22nd July, 2012
There are a great many things that I love about my first-generation Ford Focus. But if I had to bring it down to one aspect that I particularly enjoy, it would be the handling. The car has incredible body control but doesn’t crash over bumps as one would expect with such a supposedly stiff suspension.
The second generation was based on the same platform but with tightening safety regulations, it got heavier, making for less nimbleness. To be fair, it handled quite decently though it wasn’t a real improvement over the Mark 1 in that area. But the Focus Mark 2 was undeniably more liveable than the first generation, and slightly more comfortable.
Now comes the third generation (to be launched in early September)and I was particularly interested in it because it could very well be my next car, having had a good experience with the original model.
I’ve noticed that Ford doesn’t really want to shout about how well the Focus handles, though the explanation is simple enough. For most buyers, how a car handles is a very minor factor in deciding to buy a car. I believe that less than 10% of all owners would exploit the car’s good handling nature on the road, which is a rather small number for the manufacturer to address.
But rest assured, the new Focus does retain its road manners and cornering ability for the most part. I can say this after driving the car in Thailand on a media preview event and over all kinds of roads, the car gave a good account of itself.
The new Focus, which is made in Thailand and comes in sedan and hatchback styles as before, comes with a new 2- litre, direct-injection petrol engine with the same variable cam timing mechanism (Ti-VCT) as seen in the Fiesta. The unit, which produces 170 bhp and 202 Nm of torque, is the only engine available for Malaysia as far as I know.
In the previous generation, there was also the turbodiesel TDCi version which was impressive and won a lot of fans. Unfortunately, Ford says that it can’t offer the latest turbodiesel for the Focus as the fuel in Malaysia is not good enough.
With this new generation comes a redesigned 6-speed Powershift transmission. The gearbox itself remains mostly the same, but the gearlever and gates have been changed. Gone is the sequential shift slot which allowed you to move up and down to engage gears.
The option to shift manually is still there, but is done using a small rocker switch located on the right side of the shift knob. To shift, the shifter must be placed in “S” (Sports) and then the button has to be pressed. I found that it’s not intuitive enough; under extreme driving conditions, it can be very difficult to press the button. The positioning of the gear knob is also such that to press the switch, your arm must be cocked back in an awkward position.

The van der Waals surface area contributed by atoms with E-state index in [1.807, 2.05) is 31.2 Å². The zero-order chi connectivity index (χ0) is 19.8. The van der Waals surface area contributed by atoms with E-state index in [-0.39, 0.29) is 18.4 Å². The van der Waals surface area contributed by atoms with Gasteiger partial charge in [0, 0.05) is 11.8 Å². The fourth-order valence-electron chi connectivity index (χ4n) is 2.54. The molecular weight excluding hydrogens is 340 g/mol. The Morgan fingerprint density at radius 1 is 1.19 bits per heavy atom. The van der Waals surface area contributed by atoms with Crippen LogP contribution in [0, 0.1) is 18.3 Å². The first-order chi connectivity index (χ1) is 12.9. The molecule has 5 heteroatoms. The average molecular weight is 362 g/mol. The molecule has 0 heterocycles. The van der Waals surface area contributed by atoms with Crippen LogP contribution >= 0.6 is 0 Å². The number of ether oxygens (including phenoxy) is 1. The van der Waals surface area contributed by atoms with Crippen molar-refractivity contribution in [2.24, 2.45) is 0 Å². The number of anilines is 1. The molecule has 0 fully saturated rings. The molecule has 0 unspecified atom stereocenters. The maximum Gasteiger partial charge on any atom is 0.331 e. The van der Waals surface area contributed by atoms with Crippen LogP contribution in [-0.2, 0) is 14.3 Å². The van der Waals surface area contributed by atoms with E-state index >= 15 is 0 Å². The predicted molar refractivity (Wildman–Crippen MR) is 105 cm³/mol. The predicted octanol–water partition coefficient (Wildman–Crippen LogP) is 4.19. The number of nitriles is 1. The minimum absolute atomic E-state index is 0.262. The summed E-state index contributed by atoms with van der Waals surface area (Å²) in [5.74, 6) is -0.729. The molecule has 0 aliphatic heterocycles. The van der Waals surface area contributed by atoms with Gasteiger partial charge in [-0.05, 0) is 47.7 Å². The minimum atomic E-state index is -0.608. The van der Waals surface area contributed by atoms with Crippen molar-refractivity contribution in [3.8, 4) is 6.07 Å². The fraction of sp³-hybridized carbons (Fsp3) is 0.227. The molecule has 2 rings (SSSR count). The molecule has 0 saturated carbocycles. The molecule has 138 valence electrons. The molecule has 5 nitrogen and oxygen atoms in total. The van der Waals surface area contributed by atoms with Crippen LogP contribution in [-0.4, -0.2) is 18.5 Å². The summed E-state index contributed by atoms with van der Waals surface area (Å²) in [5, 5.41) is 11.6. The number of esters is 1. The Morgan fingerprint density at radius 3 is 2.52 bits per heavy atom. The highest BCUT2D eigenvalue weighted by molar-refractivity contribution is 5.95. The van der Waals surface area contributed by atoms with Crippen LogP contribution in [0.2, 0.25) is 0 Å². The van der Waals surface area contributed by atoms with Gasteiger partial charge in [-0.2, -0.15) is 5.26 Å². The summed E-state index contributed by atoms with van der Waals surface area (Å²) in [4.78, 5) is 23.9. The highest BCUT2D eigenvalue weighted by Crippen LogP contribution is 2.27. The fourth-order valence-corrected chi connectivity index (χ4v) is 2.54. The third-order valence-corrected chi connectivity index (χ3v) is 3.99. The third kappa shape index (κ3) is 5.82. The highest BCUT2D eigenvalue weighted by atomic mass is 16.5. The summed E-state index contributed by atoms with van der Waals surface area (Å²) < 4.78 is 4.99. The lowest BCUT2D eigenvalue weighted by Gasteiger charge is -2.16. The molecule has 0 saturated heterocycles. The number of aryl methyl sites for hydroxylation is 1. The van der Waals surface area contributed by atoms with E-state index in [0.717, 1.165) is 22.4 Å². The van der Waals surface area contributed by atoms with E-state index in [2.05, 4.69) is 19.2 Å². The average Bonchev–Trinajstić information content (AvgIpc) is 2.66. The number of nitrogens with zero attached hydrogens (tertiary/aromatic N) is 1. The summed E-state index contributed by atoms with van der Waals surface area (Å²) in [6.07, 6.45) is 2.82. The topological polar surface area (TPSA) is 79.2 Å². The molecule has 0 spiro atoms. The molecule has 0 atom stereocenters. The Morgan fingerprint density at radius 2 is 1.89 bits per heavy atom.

To me, it’s an ergonomic design flaw but I think that Ford does not expect the majority of Focus buyers to find this an issue (only journalists who drive in an ‘extreme’ manner). Most customers might not won’t even realise the button is there, let alone the option of shifting manually!
Moving inside, the big thing in their new Focus is the SYNC feature, which Ford co-developed with Microsoft. SYNC is used to manage both the entertainment system as well as telephony, and you can use it with voice commands. So it allows the driver to keep his hands on the wheel more, making driving safer.
The telephony features are impressive and apart from ‘asking‘ the system to make a call (using your own phone connected by Bluetooth), you can also have it read SMS messages to you!
Keyless entry and pushbutton starting are also nice features, something which you found only in more expensive models until recently. Those who are used to driving the last two generations of the Focus and other European Fords will instinctively push the left stalk to activate the signals… only to see the wipers come on as the signal stalk is now moved to the right side!
The car also has an automatic parking system which literally steers in a parking spot by itself (but you have to work the brakes and accelerator), a feature which may make the parking test unnecessary for your licence!
Active City Stop is also available and will bring the car to a stop if a collision is imminent when travelling at low speeds, or apply the brakes to slow it down in certain conditions.
Apart from that gearshift issue, I have to say the new Focus is a great package. Priced attractively at between RM120,000 and RM135,000, it won’t be surprising if the car sells in greater volume than before.